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Rather than love, than money, than fame, give me truth.

— Henry David Thoreau

We were crunching our way through the fresh January snow one blue-skied afternoon, my little hand in hers, when my mum gently told me that Santa Claus wasn’t real. She was being kind of course, a pinch of tough love to save me the ignominy of telling the more streetwise kids what he had brought me that Christmas. But I was seven and a half, and I had already begun questioning the credibility of this rather portly gift economist for myself. My suspicions kicked in when I was about four.

Up until then, Santa gave to me unconditionally, just like my own mother’s breast had once done, regardless of whether I was naughty or nice. As my fifth Christmas approached, I remember being told that things weren’t so easy with the big guy after all, and that I wasn’t deserving of his kindness any longer unless I was a good boy. Santa’s love, and life with him, seemed to be slowly turning conditional. But us little kids knew that conditionality was not the way of Nature (the bramble never asked me if I was naughty before giving me its blackberries, nor the stream its water), so I smelt a rat. Yet voicing such doubts, I feared, could have resulted in a sudden drought of new toys, so for two and a half years I blanked out the thoughts, shut up and went along with the fanciful story. Little kids can be cunning too.

Despite my strong suspicions, I remember experiencing various emotions as mum confirmed my doubts. Most of these feelings manifested as questions. If Santa wasn’t real, but just a myth that all us kids believed – or chose to go along with because we perceived some benefit from it – then where on Earth did all the toys under our noble fir tree come from? Who made them if not his little helpers?

Feelings of hurt quickly abounded. Why did those I loved lie to me for so many years? Why did they believe that telling me that some strange, fictional entity had brought me the toys would serve me better than telling me the truth: that those I loved had given them to me? Was it a case of my parents wanting to give me what many religions believe to be the purest of all gifts: the gift which seeks no gratitude or recognition, in the mindset “that the only true charity is anonymous”?(1) Or had our culture long since twisted this most life-affirming of stories into a gradual lesson in conditionality, an incremental acclimatisation to the economic sphere my schooling was already preparing me for? Was it now being used to accompany me on that lonesome modern journey from the unconditional to the conditional, a precursor to a life where everything I received would be conditional on what I gave in return? A life where I would only give, or behave in a certain way, if I received something else. Or was it more simple than that: a society of people mindlessly passing down and reliving an old story, one long since manipulated by corporate marketing departments, with little thought about whether this revamped myth was actually serving them well or not any longer?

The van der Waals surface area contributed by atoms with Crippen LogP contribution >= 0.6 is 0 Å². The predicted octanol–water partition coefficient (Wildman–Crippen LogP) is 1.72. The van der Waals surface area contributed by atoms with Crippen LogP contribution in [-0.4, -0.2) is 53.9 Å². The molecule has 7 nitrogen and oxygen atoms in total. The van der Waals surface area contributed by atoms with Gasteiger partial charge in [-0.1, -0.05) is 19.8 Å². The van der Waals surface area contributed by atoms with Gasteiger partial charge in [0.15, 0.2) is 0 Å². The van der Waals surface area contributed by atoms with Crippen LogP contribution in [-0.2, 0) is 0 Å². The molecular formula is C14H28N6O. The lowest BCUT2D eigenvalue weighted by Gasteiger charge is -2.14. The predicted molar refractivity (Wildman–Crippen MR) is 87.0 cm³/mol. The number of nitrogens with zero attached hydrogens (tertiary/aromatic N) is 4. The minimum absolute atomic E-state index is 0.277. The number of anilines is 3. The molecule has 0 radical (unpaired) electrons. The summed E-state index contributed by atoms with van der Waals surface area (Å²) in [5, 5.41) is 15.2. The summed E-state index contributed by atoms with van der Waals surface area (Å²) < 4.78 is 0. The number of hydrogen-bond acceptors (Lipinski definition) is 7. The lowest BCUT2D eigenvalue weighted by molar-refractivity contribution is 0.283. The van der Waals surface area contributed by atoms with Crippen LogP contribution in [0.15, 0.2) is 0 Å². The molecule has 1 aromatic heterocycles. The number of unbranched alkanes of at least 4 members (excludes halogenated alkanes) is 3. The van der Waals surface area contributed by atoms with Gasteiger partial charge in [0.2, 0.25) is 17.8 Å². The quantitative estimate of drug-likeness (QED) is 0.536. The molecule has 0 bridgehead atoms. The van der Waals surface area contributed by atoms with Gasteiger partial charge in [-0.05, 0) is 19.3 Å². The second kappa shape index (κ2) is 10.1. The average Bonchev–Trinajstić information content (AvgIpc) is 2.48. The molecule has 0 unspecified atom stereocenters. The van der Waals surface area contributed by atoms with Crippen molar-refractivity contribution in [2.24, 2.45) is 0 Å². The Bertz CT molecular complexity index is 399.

Like all big girls and boys, deep down I wanted to know the truth, as disconcerting as it was. The truth is always better than a story, which is partially why I felt compelled to write this book. The truth I needed to face back then was that Santa Claus wasn’t real. He was just a myth we made up, passed down from one generation to another, just like leprechauns, the concepts of good and evil, and the belief that licking goats’ testicles is a remedy for impotence.

Just like money.

It was this last truth I wanted to face up to in my late twenties. Believe it or not, the concept of money – that modern numerical manifestation of our ideas about credit and debt – is no less of a story than that of Santa Claus and his previous incarnations. When questioned about the extremity of his decision to live moneylessly, Daniel Suelo,(2) who has been living for over twelve years in the US without a dime, once said:

… to say that I live without money isn’t saying anything, really. That’s like saying I live without belief in Santa Claus. Now, if we lived in a world where everyone believed in Santa Claus, you might think I am stepping out on a limb to live without Santa Claus.

Why is the need for money a myth? Take a minute to look around you. Try to find one thing you believe hasn’t been provided by money. My guess is you can’t. Even if you’ve grown your own food, I would imagine you’d be thinking ‘well, I paid for the seeds, and I paid for my tools’. And that is the power we have granted money – we have come to believe that we need it, that we depend on it to survive. The fact we’ve designed this impersonal and destructive economy of ours around it only serves to perpetuate such delusions. The cultural narrative that is money has such a powerful grip on our minds today that we have come to believe that we could not possibly ever live without it. Through observing humanity’s actions, it would appear that living without clean air, fresh water and fertile soil is considered a more moderate challenge in comparison.